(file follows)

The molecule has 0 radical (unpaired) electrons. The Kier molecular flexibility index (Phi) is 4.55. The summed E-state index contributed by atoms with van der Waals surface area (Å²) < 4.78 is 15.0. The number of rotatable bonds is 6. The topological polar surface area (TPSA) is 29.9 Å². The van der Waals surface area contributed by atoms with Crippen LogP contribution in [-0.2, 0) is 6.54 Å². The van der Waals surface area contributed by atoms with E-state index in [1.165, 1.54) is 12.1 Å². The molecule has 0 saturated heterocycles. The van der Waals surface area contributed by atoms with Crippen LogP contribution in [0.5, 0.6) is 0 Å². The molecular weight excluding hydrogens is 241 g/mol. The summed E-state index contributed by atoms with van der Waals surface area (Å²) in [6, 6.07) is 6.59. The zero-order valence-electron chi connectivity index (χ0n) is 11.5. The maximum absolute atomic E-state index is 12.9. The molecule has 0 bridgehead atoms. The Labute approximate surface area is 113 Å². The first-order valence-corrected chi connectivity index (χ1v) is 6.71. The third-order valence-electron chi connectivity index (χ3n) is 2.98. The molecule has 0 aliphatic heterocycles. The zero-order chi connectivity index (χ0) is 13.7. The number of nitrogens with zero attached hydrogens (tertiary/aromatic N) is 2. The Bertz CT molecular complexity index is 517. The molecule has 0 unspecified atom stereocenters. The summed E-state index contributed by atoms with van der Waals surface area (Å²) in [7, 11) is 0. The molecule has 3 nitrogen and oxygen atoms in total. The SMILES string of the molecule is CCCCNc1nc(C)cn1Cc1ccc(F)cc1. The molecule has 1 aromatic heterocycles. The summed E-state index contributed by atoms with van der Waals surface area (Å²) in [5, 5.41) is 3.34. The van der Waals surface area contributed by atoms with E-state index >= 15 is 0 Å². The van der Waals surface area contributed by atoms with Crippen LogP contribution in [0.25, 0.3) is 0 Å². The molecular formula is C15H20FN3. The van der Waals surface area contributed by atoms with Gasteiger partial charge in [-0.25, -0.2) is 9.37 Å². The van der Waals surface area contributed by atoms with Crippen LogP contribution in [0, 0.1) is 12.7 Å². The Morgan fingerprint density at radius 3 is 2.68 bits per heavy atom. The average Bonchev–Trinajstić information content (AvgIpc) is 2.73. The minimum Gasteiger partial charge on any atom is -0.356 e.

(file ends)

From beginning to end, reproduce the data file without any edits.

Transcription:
The molecule has 0 radical (unpaired) electrons. The Kier molecular flexibility index (Phi) is 4.55. The summed E-state index contributed by atoms with van der Waals surface area (Å²) < 4.78 is 15.0. The number of rotatable bonds is 6. The topological polar surface area (TPSA) is 29.9 Å². The van der Waals surface area contributed by atoms with Crippen LogP contribution in [-0.2, 0) is 6.54 Å². The van der Waals surface area contributed by atoms with E-state index in [1.165, 1.54) is 12.1 Å². The molecule has 0 saturated heterocycles. The van der Waals surface area contributed by atoms with Crippen LogP contribution in [0.5, 0.6) is 0 Å². The molecular weight excluding hydrogens is 241 g/mol. The summed E-state index contributed by atoms with van der Waals surface area (Å²) in [6, 6.07) is 6.59. The zero-order valence-electron chi connectivity index (χ0n) is 11.5. The maximum absolute atomic E-state index is 12.9. The molecule has 0 bridgehead atoms. The Labute approximate surface area is 113 Å². The first-order valence-corrected chi connectivity index (χ1v) is 6.71. The third-order valence-electron chi connectivity index (χ3n) is 2.98. The molecule has 0 aliphatic heterocycles. The zero-order chi connectivity index (χ0) is 13.7. The number of nitrogens with zero attached hydrogens (tertiary/aromatic N) is 2. The Bertz CT molecular complexity index is 517. The molecule has 0 unspecified atom stereocenters. The summed E-state index contributed by atoms with van der Waals surface area (Å²) in [7, 11) is 0. The molecule has 3 nitrogen and oxygen atoms in total. The SMILES string of the molecule is CCCCNc1nc(C)cn1Cc1ccc(F)cc1. The molecule has 1 aromatic heterocycles. The summed E-state index contributed by atoms with van der Waals surface area (Å²) in [5, 5.41) is 3.34. The van der Waals surface area contributed by atoms with E-state index >= 15 is 0 Å². The van der Waals surface area contributed by atoms with Crippen LogP contribution in [0.25, 0.3) is 0 Å². The molecular formula is C15H20FN3. The van der Waals surface area contributed by atoms with Gasteiger partial charge in [-0.25, -0.2) is 9.37 Å². The van der Waals surface area contributed by atoms with Crippen LogP contribution in [0, 0.1) is 12.7 Å². The Morgan fingerprint density at radius 3 is 2.68 bits per heavy atom. The average Bonchev–Trinajstić information content (AvgIpc) is 2.73. The minimum Gasteiger partial charge on any atom is -0.356 e.